French regulatory authorities have approved an investigational medicinal product dossier (IMPD) from Sellas Life Sciences, granting permission to advance in France a Phase 3 clinical trial testing the cancer vaccine galinpepimut-S (GPS) in people with acute myeloid leukemia (AML).
“This clearance marks an important milestone for Sellas, as the IMPD allows us to expand AML patient enrollment for our pivotal Phase 3 REGAL study of GPS in France,” Angelos M. Stergiou, MD, president and CEO of Sellas, said in a press release.
“Obtaining IMPD clearance is a stringent process, and includes submission of information related to the quality, manufacture and controls of GPS as well as data from non-clinical and clinical studies,” Stergiou added.
Galinpepimut-S, or GPS, is a cancer vaccine originally developed by researchers at Memorial Sloan Kettering Cancer Center. Like other vaccines, it works by stimulating an immune response. Specifically, this vaccine is designed to “train” the immune system to attack cells that express the protein Wilms Tumor 1 (WT1). This protein is commonly expressed by cancer cells; as such, the conceptual aim of GPS is to program the body’s immune system to find and destroy cancer cells.
The results from a pilot Phase 1/2 trial (NCT00665002), which enrolled 16 participants with AML, showed that galinpepimut-S significantly extended survival compared with conventional therapies (median 21 vs. 5.4 months). The therapy continued to be well tolerated throughout the study.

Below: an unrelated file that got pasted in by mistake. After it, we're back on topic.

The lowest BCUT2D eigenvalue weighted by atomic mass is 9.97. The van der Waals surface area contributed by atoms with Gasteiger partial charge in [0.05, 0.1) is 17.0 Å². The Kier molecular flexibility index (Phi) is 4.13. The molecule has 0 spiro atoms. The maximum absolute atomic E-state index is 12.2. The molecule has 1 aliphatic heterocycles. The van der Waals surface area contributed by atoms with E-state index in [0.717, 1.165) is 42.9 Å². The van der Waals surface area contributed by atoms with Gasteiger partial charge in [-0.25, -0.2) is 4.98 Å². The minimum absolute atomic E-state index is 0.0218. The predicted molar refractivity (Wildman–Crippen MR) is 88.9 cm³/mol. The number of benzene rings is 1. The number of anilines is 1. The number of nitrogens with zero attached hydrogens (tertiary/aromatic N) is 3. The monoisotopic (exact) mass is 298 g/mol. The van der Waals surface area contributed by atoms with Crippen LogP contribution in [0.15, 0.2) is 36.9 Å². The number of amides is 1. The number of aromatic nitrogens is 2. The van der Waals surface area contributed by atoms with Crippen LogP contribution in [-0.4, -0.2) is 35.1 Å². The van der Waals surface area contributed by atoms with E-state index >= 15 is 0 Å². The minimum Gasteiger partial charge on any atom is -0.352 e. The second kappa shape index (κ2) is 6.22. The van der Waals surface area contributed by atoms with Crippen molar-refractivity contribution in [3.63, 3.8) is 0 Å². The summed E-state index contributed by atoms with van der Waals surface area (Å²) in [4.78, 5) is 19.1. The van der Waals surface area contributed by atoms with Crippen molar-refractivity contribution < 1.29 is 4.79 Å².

The European Medicines Agency has designated GPS an orphan drug for the treatment of AML, as well as for malignant pleural mesothelioma and multiple myeloma. The U.S. Food and Drug Administration has given GPS fast track and orphan drug designations for the same indications.
The open-label Phase 3 REGAL study (NCT04229979) seeks to enroll about 116 participants with AML who are in complete remission after a second-line treatment and who are ineligible for or unable to undergo an allogeneic stem-cell transplant.
The trial will be conducted at roughly 50 clinical sites in the United States and Europe. More information, including contacts and locations, can be found here.
The participants will be randomly selected for treatment with GPS or the physicians’ choice of the best available treatment.
Those receiving GPS will receive injections of the vaccine every two weeks. The patients will be given six doses over the first 10 weeks of the trial, followed by a break of four weeks. The participants then will receive another six doses followed by a three-week break, and a final three doses over six weeks. The last dose will be given at 52 weeks (one year).
Two days before each dose of GPS, and on the day after each dose, the participants will be given sargramostim, a medication that stimulates the growth of immune cells. The aim of this treatment, and of the multiple doses spread out over time, is to generate a strong and sustained immune response.
The study’s main goal is to determine whether galinpepimut-S extends patients’ lives compared with standard approaches. Remission — the time patients live without their leukemia returning — and immunological parameters also will be assessed. Interim data is expected by late 2021.
“We look forward to advancing our REGAL study in France and, upon the receipt of requisite approvals, other countries in Europe, particularly given the previously obtained orphan drug designation for GPS in AML by the European Medicines Agency,” Stergiou said.
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